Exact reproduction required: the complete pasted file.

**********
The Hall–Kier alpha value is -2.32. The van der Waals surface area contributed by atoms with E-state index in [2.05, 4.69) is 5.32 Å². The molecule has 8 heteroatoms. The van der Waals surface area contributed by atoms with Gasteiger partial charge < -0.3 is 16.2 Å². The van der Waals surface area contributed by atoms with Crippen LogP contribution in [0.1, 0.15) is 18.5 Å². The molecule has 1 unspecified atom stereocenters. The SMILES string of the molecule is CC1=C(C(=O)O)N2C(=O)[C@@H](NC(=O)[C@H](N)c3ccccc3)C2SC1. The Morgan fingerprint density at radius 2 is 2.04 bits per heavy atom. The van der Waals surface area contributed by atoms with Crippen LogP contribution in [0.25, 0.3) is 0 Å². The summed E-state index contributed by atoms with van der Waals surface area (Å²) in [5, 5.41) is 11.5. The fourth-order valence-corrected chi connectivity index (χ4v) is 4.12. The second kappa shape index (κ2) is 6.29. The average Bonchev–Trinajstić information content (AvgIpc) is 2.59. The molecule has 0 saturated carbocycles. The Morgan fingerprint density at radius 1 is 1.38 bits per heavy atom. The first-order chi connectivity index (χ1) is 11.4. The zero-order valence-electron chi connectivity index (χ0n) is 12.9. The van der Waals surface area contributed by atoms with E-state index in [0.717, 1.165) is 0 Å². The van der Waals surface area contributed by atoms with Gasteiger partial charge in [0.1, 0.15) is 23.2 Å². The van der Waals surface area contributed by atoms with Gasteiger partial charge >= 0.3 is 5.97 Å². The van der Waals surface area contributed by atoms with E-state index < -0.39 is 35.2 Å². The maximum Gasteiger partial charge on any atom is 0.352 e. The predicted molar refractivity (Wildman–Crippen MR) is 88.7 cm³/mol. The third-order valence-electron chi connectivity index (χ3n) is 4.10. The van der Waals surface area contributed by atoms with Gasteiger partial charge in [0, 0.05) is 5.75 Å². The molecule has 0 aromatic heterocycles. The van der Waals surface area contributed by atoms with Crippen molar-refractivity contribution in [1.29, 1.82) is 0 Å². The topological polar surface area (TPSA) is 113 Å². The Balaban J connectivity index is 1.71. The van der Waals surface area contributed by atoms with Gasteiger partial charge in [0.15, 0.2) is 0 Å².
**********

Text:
The Hall–Kier alpha value is -2.32. The van der Waals surface area contributed by atoms with E-state index in [2.05, 4.69) is 5.32 Å². The molecule has 8 heteroatoms. The van der Waals surface area contributed by atoms with Gasteiger partial charge < -0.3 is 16.2 Å². The van der Waals surface area contributed by atoms with Crippen LogP contribution in [0.1, 0.15) is 18.5 Å². The molecule has 1 unspecified atom stereocenters. The SMILES string of the molecule is CC1=C(C(=O)O)N2C(=O)[C@@H](NC(=O)[C@H](N)c3ccccc3)C2SC1. The Morgan fingerprint density at radius 2 is 2.04 bits per heavy atom. The van der Waals surface area contributed by atoms with Crippen LogP contribution in [0.25, 0.3) is 0 Å². The summed E-state index contributed by atoms with van der Waals surface area (Å²) in [5, 5.41) is 11.5. The fourth-order valence-corrected chi connectivity index (χ4v) is 4.12. The second kappa shape index (κ2) is 6.29. The average Bonchev–Trinajstić information content (AvgIpc) is 2.59. The molecule has 0 saturated carbocycles. The Morgan fingerprint density at radius 1 is 1.38 bits per heavy atom. The first-order chi connectivity index (χ1) is 11.4. The zero-order valence-electron chi connectivity index (χ0n) is 12.9. The van der Waals surface area contributed by atoms with E-state index in [0.717, 1.165) is 0 Å². The van der Waals surface area contributed by atoms with Gasteiger partial charge in [0.1, 0.15) is 23.2 Å². The van der Waals surface area contributed by atoms with Gasteiger partial charge >= 0.3 is 5.97 Å². The van der Waals surface area contributed by atoms with E-state index < -0.39 is 35.2 Å². The maximum Gasteiger partial charge on any atom is 0.352 e. The predicted molar refractivity (Wildman–Crippen MR) is 88.7 cm³/mol. The third-order valence-electron chi connectivity index (χ3n) is 4.10. The van der Waals surface area contributed by atoms with Gasteiger partial charge in [0, 0.05) is 5.75 Å². The molecule has 0 aromatic heterocycles. The van der Waals surface area contributed by atoms with Crippen molar-refractivity contribution in [1.29, 1.82) is 0 Å². The topological polar surface area (TPSA) is 113 Å². The Balaban J connectivity index is 1.71. The van der Waals surface area contributed by atoms with Gasteiger partial charge in [0.15, 0.2) is 0 Å².